Tag Archives: Prilosec

There May Be a Cure for Wellness

During my tenure at both British Petroleum and Walmart, I tried various forms of wellness, but to no avail. There were never any savings, participation was low, employees didn’t like it, and administration was complex.

I’ve continued to follow the wellness industry but could never see any genuine success stories. The gratifying news is that I’m not the only one to notice any more. The Los Angeles Times called wellness a scam while Slate just recently called it a sham. And Al Lewis, my co-author on Cracking Health Costs, would say they’re being polite. Most recently, he has noted that the 2016 Koop Award is going to a vendor whose own data shows they made employees unhealthier.

See also: The Yuuuuge Hidden Costs of Wellness  

Speaking of Al Lewis, he has now entered the employee health field directly with Quizzify, which transforms the boring but long-overdue task of educating employees about health, healthcare and their health benefit into an entertaining trivia game. As a colleague and co-author, I have an obvious conflict of interest as I describe my impressions below, so don’t take my word for any of this. Just go play the sample short game right on the website, and ask yourself if you’re learning anything useful, right off the bat. Click here for a link to Quizzify.

Do you think your employees already know this stuff? It’s doubtful. Americans vastly over-consume healthcare; it’s almost free at the point of service once the deductible is satisfied, and they are being bombarded with ads and marketing, as are their doctors. Nothing can solve this massive problem, but Quizzify can help, and is about the only vendor even trying. Backed by doctors at Harvard Medical School and a 100% savings guarantee, Quizzify provides a plethora of shock-and-awe, “counter-detailing” questions-and-answers (with full links to sources) that will educate even the savviest consumers of healthcare and entertain even the dourest CFO. Nexium? Prilosec? Prevacid? You wouldn’t believe the hazards of long-term use. Then there is the sheer waste and possible harm of annual checkups, well-woman visits, PSA tests and so on.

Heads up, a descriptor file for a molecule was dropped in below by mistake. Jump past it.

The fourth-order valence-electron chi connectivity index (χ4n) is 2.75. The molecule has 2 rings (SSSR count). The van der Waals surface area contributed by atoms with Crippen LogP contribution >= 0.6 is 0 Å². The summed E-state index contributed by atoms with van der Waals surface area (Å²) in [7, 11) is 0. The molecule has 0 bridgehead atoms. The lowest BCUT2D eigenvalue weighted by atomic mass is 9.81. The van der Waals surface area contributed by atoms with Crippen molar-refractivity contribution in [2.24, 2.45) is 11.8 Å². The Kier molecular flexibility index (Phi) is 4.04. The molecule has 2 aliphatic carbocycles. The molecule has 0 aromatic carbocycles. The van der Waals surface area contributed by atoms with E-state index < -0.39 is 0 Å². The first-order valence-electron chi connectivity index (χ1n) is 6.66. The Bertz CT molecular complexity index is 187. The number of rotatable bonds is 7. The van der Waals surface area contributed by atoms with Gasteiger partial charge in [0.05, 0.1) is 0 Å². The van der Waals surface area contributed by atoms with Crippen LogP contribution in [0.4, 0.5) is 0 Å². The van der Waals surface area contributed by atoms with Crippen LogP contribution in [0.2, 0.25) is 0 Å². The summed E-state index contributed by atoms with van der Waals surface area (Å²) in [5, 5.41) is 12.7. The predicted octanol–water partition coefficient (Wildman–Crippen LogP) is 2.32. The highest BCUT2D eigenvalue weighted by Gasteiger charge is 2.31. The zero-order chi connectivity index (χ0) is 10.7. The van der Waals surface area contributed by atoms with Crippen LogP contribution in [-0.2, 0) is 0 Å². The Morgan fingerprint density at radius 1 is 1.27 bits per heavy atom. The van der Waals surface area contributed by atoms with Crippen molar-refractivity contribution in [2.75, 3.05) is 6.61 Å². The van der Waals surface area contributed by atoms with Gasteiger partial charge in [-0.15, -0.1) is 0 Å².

Speaking of hazards, CT scans emit as much as 1,000 times the radiation of an X-ray. Uninformed people are going clinics that will give them a “preventive” CT scan. If a doctor suggested patients have a series of a thousand X-rays for “preventive” reasons, there would be a stampede out of the office.

On the other hand, there are instances where people should go to the doctor but don’t. Swollen ankles? Painless, perhaps, but you may have a circulation problem, possibly a serious one. Blood in your urine, but it goes away before you even make an appointment? That could be a bladder tumor tearing and then re-attaching itself, especially if you smoke. And show me one health risk assessment that correctly advises people over 55 or 60 to get a shingles vaccine if they had chicken pox as a kid.

Then there are the health hazards of everyday life. Those healthy-sounding granola bars are full of sugars cleverly hidden in the ingredients labels. And whoever says vaping is safer that smoking better not be pregnant, because for pregnant moms, incredibly, vaping could be worse for the unborn baby. Just as with the shingles vaccine, chances are your HRA is silent on the texting-while-driving (TWD) issue while obsessing about seat belts, but TWD is by far the more underappreciated hazard.

See also: Wellness Promoters Agree: It Doesn’t Work